A frequent rallying cry amongst many contemporary critics of monetary policy is reference to the good old days of gold when money was backed by something and maintained its purchasing power. While I share an affinity for a stable price level and am similarly interested in monetary reform, the yearning for the gold standard often comes in curious forms and ignores the surrounding institutional structure. Take, for example, Robert Sirico’s op-ed in The Wall Street Journal, he commends the Vatican for its recent statement on the role of monetary policy in the last few decades. Specifically, Sirico writes:
People are occupying Wall Street, blaming capitalism, speculation and greed, but rare is the analysis that traces all these problems back to the structural change in money that was brought about in the early 1970s.
We went from a hard-money regime, in which there were restrictions on the power of central banks and financial institutions to create money and credit, to one where money became purely paper. There were no restrictions remaining on the power of governments to finance unlimited debt. Banks could create credit seemingly without limit. Central banks became the real power in the world economy.
None of this was true under a gold standard. That system limits the expansion of credit by an indelible physical fact. There was a limit, a check, a rule that went beyond the whim of financial masters and politicians. The Vatican seems to understand this.
This is an interesting hypothesis, but it begs the question: Why did Nixon close the gold window? The Bretton Woods system collapsed because monetary policy had been too accommodative during that era. As the U.S. saw its gold reserves fall, it had essentially one of two options, significantly contract monetary policy or close the gold window. Not surprisingly, Nixon closed the gold window.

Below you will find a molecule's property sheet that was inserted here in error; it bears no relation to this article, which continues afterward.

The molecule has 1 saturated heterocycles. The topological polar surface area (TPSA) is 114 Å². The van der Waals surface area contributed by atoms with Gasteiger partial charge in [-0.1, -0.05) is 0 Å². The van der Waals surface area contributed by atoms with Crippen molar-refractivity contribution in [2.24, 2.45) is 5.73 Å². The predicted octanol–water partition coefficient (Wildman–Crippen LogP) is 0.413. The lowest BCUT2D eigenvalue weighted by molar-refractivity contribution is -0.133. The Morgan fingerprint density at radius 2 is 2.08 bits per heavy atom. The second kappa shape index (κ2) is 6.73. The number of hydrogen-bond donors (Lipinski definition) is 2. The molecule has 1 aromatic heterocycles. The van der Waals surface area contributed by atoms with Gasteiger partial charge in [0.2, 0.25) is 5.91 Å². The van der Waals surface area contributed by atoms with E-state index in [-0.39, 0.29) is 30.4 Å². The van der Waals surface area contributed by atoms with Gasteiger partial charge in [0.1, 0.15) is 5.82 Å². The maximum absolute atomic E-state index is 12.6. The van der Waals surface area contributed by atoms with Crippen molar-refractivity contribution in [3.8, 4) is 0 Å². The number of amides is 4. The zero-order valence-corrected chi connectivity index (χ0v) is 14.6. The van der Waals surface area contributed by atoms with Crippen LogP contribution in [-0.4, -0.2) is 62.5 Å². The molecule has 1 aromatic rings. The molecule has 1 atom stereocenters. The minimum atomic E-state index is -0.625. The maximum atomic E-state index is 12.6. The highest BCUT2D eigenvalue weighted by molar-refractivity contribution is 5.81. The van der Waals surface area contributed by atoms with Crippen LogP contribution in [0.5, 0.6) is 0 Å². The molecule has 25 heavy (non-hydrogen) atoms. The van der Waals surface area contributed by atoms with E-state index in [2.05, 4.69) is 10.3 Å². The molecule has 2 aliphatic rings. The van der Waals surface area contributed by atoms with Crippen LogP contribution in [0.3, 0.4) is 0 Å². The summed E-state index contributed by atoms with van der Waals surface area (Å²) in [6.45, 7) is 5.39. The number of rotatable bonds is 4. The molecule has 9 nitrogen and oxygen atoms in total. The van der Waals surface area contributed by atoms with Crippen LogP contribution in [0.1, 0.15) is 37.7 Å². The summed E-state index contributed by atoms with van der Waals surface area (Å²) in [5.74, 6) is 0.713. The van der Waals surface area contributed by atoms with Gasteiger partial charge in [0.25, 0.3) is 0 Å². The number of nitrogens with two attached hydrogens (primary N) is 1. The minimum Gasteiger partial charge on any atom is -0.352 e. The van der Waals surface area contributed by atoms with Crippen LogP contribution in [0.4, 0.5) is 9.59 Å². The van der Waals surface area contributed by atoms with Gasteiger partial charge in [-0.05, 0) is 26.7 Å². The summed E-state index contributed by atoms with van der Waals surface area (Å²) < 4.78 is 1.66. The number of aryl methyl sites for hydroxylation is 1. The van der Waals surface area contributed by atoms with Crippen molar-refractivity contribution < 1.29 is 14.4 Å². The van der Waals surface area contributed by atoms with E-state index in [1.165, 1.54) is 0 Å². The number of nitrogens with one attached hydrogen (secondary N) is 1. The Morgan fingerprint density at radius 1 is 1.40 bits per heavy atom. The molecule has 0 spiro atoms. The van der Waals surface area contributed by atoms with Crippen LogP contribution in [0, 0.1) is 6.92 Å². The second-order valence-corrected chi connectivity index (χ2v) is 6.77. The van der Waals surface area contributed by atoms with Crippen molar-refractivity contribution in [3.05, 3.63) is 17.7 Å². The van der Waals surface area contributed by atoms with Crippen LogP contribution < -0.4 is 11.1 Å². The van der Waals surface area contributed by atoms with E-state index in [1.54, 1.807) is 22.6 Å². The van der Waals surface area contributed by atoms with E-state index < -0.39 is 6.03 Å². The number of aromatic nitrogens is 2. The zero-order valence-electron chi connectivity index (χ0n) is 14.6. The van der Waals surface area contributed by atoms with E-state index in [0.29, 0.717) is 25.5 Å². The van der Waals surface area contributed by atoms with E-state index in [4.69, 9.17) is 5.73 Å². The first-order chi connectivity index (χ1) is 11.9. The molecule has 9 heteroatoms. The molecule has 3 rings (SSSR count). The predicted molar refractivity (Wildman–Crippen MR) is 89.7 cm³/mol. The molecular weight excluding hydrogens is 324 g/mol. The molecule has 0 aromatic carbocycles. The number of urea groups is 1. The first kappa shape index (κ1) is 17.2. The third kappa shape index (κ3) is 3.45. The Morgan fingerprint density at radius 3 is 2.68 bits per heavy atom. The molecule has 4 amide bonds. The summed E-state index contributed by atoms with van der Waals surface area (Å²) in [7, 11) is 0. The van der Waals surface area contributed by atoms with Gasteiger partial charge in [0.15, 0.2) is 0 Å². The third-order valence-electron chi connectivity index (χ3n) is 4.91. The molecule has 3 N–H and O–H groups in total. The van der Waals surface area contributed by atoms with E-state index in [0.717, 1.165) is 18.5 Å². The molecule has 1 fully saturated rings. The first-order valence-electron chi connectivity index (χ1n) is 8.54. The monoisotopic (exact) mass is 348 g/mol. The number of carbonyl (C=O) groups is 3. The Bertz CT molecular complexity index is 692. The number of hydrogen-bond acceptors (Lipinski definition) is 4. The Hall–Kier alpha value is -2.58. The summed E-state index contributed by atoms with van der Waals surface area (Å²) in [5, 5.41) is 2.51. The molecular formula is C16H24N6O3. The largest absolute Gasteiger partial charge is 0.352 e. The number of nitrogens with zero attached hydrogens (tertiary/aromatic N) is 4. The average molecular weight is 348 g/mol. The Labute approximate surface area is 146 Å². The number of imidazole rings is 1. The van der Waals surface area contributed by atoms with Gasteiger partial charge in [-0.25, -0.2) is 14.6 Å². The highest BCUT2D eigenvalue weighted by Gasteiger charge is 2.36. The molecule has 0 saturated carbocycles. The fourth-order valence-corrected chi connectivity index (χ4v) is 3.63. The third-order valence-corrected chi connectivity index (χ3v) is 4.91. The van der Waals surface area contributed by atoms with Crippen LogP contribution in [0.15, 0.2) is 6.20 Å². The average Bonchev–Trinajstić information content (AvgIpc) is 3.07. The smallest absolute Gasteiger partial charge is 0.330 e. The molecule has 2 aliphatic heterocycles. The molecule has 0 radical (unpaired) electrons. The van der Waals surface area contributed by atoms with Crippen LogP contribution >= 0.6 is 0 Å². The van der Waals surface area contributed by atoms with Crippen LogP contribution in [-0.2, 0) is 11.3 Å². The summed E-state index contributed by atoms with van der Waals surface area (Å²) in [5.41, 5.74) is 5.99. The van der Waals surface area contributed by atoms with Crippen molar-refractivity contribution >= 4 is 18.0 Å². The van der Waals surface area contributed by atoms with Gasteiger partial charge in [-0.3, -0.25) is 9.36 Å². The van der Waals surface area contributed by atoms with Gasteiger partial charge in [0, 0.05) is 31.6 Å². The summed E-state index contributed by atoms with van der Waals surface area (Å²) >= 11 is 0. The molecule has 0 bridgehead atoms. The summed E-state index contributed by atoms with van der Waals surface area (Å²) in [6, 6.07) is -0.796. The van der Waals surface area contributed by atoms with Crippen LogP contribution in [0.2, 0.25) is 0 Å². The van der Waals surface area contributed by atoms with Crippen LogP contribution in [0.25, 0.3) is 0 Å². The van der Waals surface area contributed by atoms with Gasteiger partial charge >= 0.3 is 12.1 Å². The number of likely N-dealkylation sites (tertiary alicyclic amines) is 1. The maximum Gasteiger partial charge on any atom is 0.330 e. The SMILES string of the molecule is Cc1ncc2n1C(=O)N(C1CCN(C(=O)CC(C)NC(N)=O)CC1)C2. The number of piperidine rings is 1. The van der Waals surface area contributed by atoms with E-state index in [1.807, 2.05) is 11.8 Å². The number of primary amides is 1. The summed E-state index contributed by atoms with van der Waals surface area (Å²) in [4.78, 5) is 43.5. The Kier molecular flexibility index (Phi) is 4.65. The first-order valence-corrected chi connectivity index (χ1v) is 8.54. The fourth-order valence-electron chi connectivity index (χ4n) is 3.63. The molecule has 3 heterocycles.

But contrast this reality with Sirico’s argument. According to this argument, the gold standard provides a check on the expansion of money and credit. However, the Bretton Woods agreement clearly did not provide any such check. Therein lies the problem with most contemporary arguments for the gold standard; they lack any reference to the institutional structure in which the system would operate. So long as there is a central bank, there is no reason to believe that a gold peg would provide any check on monetary policy.
A gold standard, like any other monetary standard, has costs and benefits. The main benefit is price stability. The main costs are the resource costs from mining gold for storage and the fluctuations in output that result from relative differences in the productivity of gold mining and the other industries in the economy. The desirability of the gold standard is therefore determined by the magnitudes of the costs and the benefits in and of themselves and in comparison to alternate monetary regimes. However, advocates of a return to the gold standard must be prepared to argue in favor of the abolition of the Federal Reserve and the establishment of a free banking system in which individual banks issue notes backed by gold. Otherwise, the check that a gold standard places on monetary policy is no different than that placed by a price level target — it’s only as good as the central bank’s commitment.